BBC gives new bands an Abbey Road session

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Paul Weller and Kelly Jones from Stereophonics play in Abbey Road, 2009

It’s played host to The Beatles, Pink Floyd, Adele and Kanye West – but now a clutch of new, unsigned bands will get the chance to record at Abbey Road.

BBC Music Introducing is giving four acts the opportunity to record in the world-renowned studios throughout 2019.

Each artist will be chosen by a BBC Radio DJ – Huw Stephens for Radio 1, DJ Target for 1Xtra, Jo Whiley for Radio 2, and Steve Lamacq for 6 Music.

Lamacq said recording at Abbey Road was “a dream for most musicians”.

The first band heading to the studio is Chappaqua Wrestling, whose dreamy pop songs have seen them compared to the Beach Boys and Teenage Fanclub.

“They’re one of the best new bands I’ve heard recently,” said Huw Stephens. “They experiment and have huge melodies, and something interesting going on.”

The duo – Charlie Woods and Jake MacLeod – said they were “overwhelmed” to be invited to Abbey Road.

“There’s not much possible to add to the great CV of this studio already, but we’re ready to give it our best go.”

Unsigned artists of any genre who’d like to follow in their footsteps can send music to the BBC Introducing website.

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The studios have played host to everyone from Cliff Richard to Taylor Swift

Opened as a recording studio in 1931, Abbey Road is famed as the studio where the Beatles re-invented pop music in the 60s.

Bands who walk through its doors can still play the piano John Lennon burned his cigars out on; or Paul McCartney’s favoured “Lady Madonna” Steinway.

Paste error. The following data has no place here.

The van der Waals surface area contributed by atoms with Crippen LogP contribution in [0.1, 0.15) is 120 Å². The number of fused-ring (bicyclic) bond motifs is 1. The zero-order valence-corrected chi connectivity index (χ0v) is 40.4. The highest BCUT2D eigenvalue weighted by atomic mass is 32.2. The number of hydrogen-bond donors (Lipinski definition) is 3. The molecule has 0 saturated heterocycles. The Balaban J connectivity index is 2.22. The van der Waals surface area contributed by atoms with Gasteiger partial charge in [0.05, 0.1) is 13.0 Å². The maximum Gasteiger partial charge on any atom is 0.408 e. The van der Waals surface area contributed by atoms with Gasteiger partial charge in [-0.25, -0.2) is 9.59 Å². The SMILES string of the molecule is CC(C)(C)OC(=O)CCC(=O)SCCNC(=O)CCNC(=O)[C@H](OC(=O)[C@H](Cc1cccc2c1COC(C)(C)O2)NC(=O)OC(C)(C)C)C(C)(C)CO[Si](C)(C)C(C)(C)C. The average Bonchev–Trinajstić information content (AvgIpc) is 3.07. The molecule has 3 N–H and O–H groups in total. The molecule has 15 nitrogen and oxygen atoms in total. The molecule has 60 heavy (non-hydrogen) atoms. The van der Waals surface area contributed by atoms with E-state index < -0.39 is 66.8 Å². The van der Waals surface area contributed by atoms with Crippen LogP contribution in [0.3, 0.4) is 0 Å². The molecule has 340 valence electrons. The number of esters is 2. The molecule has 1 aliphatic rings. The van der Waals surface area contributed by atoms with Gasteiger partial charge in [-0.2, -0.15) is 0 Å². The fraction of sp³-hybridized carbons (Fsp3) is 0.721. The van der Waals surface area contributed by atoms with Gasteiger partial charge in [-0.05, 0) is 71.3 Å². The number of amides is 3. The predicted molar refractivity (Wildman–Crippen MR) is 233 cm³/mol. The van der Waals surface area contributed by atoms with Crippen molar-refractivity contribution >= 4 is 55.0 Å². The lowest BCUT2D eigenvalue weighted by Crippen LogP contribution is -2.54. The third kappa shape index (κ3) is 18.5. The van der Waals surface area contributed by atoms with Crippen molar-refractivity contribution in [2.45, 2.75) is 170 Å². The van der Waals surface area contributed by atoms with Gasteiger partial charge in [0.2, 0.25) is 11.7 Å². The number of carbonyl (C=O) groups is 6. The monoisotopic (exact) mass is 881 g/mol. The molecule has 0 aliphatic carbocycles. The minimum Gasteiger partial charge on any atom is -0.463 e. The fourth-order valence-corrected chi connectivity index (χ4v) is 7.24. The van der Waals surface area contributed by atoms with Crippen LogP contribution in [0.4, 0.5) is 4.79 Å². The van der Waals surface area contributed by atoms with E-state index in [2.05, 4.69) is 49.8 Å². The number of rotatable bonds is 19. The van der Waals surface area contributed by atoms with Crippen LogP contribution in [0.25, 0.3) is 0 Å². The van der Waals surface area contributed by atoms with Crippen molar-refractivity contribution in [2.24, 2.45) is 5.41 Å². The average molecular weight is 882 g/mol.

Although it’s most closely-associated with heritage rock acts like Pink Floyd and Deep Purple, the facility has recently made efforts to attract a new generation of musicians.

London MC Novelist recorded parts of his Mercury-nominated debut album in Abbey Road last year; while Chic legend Nile Rodgers was recently appointed as the studios’ chief creative advisor, drawing in talent like Jorja Smith, Ray BLK and NAO for recording sessions.

“Having been on both sides of the fence as an artist and a DJ, I know how important having access to a recording studio is,” said DJ Target.

“Opportunities like this are once in a lifetime and could be life changing for the artists involved.”

Launched in 2007, BBC Introducing gives up-and-coming talent the chance to be heard on local and national BBC Radio programmes, as well as the chance to perform at festivals like Glastonbury, Reading & Leeds and SXSW.

Florence + The Machine, Wretch 32, George Ezra, Not3s, and The 1975 are among the artists to gain early exposure through the service.

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